The RAAF is planning to spend at least $9 billion on a fleet of turboprop transport aircraft and refuses to detail how many will be purchased, the time of their delivery – or even the reasons why the decision has been made.
Australia received the first batch of 12 current generation C-130Js in 1999 – and as all aircraft eventually wear out it’s understandable that at some point they should be replaced. However, the information blackout raises the eternal question: what is Defense trying to hide this time?
One explanation for the secrecy surrounding Project AIR 7404 Phase 1 is that the RAAF is trying to lock in a decision before the Defence Strategic Review is finalised.
The C-130 Hercules is an excellent family of propeller-driven transport aircraft, being rugged and reliable.
Developed by the USAF, the first flight was in 1954, with Australia an early purchaser placing an order in 1959, and more than 2000 have been built.
Various models have been in continuous service with the RAAF ever since and have provided important support to combat operations – also humanitarian and disaster relief missions – both internationally and in Australia.
Despite this impressive record of success – at various times they have been operated by 70 countries – they are not the only kid on the block.
Realising that there was a need for a heavy tactical turboprop transport aircraft – jets are usually put in the strategic transport category – Europe started thinking about replacing several different types of aircraft in the 1980s. This led to the development of the A400M, which had its first flight in 2009.
The A400M is a larger, more modern four-engine turboprop able to carry twice the payload of a C-130J twice as far. It has excellent handling characteristics, including short take-off and landing on unprepared airstrips.
As a program it is in its relative infancy, having been ordered by 10 nations, most recently by Indonesia.
Like many new aircraft, it has faced delays and cost overruns, particularly since it includes features such as contra-rotating propellers and advanced electronics. It is certainly more expensive, though by how much is a matter of conjecture depending on factors such as the size of the order.
As a very rough guide, for three C-130Js it might be possible to buy two newer and more capable A400Ms.
The UK Royal Air Force is so impressed with their A400M fleet that two years ago they decided to retire their C-130Js ahead of schedule.
The question is: why has a modern, competent, highly effective air force decided to get rid of their C-130Js while Australia has gone in the opposite direction? The answer is we don’t know because Defence is so obsessed with secrecy that it won’t reveal its reasons.
According to information that the Pentagon has to provide to Congress, Australia has made a request for 24 new C-130Js that – along with a great deal of support equipment, secure radios, electronic warfare self-protection and so on – will cost Australian taxpayers the eye-watering figure of $US6.35bn ($9.19bn).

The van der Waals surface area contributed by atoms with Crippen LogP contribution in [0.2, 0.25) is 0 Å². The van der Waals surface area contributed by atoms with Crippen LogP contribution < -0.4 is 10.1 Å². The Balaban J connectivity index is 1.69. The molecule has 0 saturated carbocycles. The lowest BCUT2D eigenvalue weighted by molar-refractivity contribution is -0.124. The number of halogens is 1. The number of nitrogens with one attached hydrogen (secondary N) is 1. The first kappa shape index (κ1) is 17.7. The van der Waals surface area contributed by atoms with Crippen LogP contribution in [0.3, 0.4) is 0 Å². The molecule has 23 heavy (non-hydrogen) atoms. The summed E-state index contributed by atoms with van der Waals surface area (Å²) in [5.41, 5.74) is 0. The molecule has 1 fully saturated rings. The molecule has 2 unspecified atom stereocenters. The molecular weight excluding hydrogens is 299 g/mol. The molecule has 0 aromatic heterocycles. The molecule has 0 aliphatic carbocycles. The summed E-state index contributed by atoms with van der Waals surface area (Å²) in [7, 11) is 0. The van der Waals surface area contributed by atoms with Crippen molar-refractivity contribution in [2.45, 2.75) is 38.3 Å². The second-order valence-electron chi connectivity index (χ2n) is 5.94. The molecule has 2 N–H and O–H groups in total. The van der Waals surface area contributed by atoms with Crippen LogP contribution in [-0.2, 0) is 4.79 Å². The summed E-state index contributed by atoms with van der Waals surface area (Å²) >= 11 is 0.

Because we have no idea of the delivery schedule – along with everything else – it is possible that the figure will be spread out over a large number of years. In trying to get to the bottom of this, Defence fobs off inquiries with non-specific answers such as:
“Defence has approached a number of aircraft manufacturers and received information on all available medium air mobility options. The relative merits of each aircraft type have been assessed against Australia’s capability requirements.”
In the unlikely event that any serious assessments have actually occurred, they are likely to have been by junior officers mindful of their prospects for promotion.
The only professional way of receiving the high-quality data needed for a $9bn acquisition is not a search on Wikipedia but instead to go through a rigorous process of defining operational requirements – and then formatting a request for tender (RFT) document that is released to industry.
The result of that process might be the selection of the C-130J – or it could be the A400M. It might even be the Embraer KC-390, which is an innovative twin-jet military transport aircraft from Brazil midway between the performance of the first two.
While evaluations by Defence are not without controversy, at least then the public can be assured that their money is being spent on the right equipment for the correct reasons.
One can fully understand the need for a level of secrecy about the performance of combat aircraft, knowing that adversaries are constantly searching for even the slightest edge that they can turn to their advantage.
But refusing to supply any useful information about a $9bn transport aircraft purchase looks like a cover-up of a decision taken without sound justification.
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